F. R.S. of the preceding parts of this year, the months of April, May, June, and July, were wet in the southern parts of England; particularly in May, when more fell than in any month of any year since 1696; June also was very wet; and though July had considerable intermissions, yet on the 28th and 29th there fell violent showers of rain. And the newspapers gave accounts of great rains that month from divers places of Europe ; but the north of England (which also escaped the violence of the late storm) was not so remarkably wet in any of those months; at least not in that great proportion, more than in the southern parts, as usually there are; particularly July was a dry month with them. September with us was a wet month, especially the latter part of it. October and November, though not remarkably wet, yet have been open warm months for the most part. My thermometer, the freezing point of which is about 84, has been very seldom below 100 all this winter, and especially in November.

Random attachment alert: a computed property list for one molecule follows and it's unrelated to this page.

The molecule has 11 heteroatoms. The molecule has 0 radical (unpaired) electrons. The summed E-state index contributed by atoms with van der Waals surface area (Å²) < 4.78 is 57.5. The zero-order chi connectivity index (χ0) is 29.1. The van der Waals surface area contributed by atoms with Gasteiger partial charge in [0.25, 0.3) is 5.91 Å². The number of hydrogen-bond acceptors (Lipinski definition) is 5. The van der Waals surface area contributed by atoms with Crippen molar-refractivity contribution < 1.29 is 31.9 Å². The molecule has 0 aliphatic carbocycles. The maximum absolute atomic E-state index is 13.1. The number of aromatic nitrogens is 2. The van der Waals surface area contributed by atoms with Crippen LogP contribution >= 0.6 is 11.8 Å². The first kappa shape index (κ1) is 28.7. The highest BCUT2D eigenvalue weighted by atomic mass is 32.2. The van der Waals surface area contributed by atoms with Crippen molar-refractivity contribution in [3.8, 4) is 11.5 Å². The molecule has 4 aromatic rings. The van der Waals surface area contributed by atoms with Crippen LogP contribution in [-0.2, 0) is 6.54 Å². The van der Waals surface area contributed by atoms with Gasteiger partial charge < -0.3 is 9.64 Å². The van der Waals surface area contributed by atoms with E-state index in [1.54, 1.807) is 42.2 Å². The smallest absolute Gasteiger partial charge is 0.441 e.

Thus I have given a short account of the preceding disposition of the year, particularly as to wet and warmth; because I am of opinion that these had a great influence on the late storm ; not only in causing a repletion of vapours in the atmosphere, but also in raising such nitro.sulphureous or other heterogeneous matter, which when mixed together might make a sort of explosion, like fired gunpowder, in the atmosphere: from which explosion I judge those corruscations or flashes in the storm proceeded, which most people, as well as myself, observed, and which some took for lightning